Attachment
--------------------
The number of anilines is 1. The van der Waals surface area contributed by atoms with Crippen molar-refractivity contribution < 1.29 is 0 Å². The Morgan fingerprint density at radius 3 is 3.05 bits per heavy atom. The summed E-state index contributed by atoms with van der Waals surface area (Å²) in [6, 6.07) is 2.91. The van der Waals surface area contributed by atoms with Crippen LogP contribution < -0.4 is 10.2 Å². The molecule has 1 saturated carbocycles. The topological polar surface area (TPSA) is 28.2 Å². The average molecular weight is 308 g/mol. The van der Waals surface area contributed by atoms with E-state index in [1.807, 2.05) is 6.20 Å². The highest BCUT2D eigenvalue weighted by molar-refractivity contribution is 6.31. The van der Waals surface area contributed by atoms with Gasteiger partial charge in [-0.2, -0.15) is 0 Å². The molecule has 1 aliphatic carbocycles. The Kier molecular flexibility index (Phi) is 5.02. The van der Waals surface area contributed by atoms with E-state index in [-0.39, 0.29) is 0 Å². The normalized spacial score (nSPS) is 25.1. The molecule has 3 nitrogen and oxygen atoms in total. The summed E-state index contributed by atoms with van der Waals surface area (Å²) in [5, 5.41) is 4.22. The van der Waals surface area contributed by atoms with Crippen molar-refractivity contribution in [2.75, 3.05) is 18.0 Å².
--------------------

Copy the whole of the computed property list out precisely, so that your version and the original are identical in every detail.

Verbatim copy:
The number of anilines is 1. The van der Waals surface area contributed by atoms with Crippen molar-refractivity contribution < 1.29 is 0 Å². The Morgan fingerprint density at radius 3 is 3.05 bits per heavy atom. The summed E-state index contributed by atoms with van der Waals surface area (Å²) in [6, 6.07) is 2.91. The van der Waals surface area contributed by atoms with Crippen LogP contribution < -0.4 is 10.2 Å². The molecule has 1 saturated carbocycles. The topological polar surface area (TPSA) is 28.2 Å². The average molecular weight is 308 g/mol. The van der Waals surface area contributed by atoms with E-state index in [1.807, 2.05) is 6.20 Å². The highest BCUT2D eigenvalue weighted by molar-refractivity contribution is 6.31. The van der Waals surface area contributed by atoms with Gasteiger partial charge in [-0.2, -0.15) is 0 Å². The molecule has 1 aliphatic carbocycles. The Kier molecular flexibility index (Phi) is 5.02. The van der Waals surface area contributed by atoms with E-state index in [-0.39, 0.29) is 0 Å². The normalized spacial score (nSPS) is 25.1. The molecule has 3 nitrogen and oxygen atoms in total. The summed E-state index contributed by atoms with van der Waals surface area (Å²) in [5, 5.41) is 4.22. The van der Waals surface area contributed by atoms with Crippen molar-refractivity contribution in [2.75, 3.05) is 18.0 Å².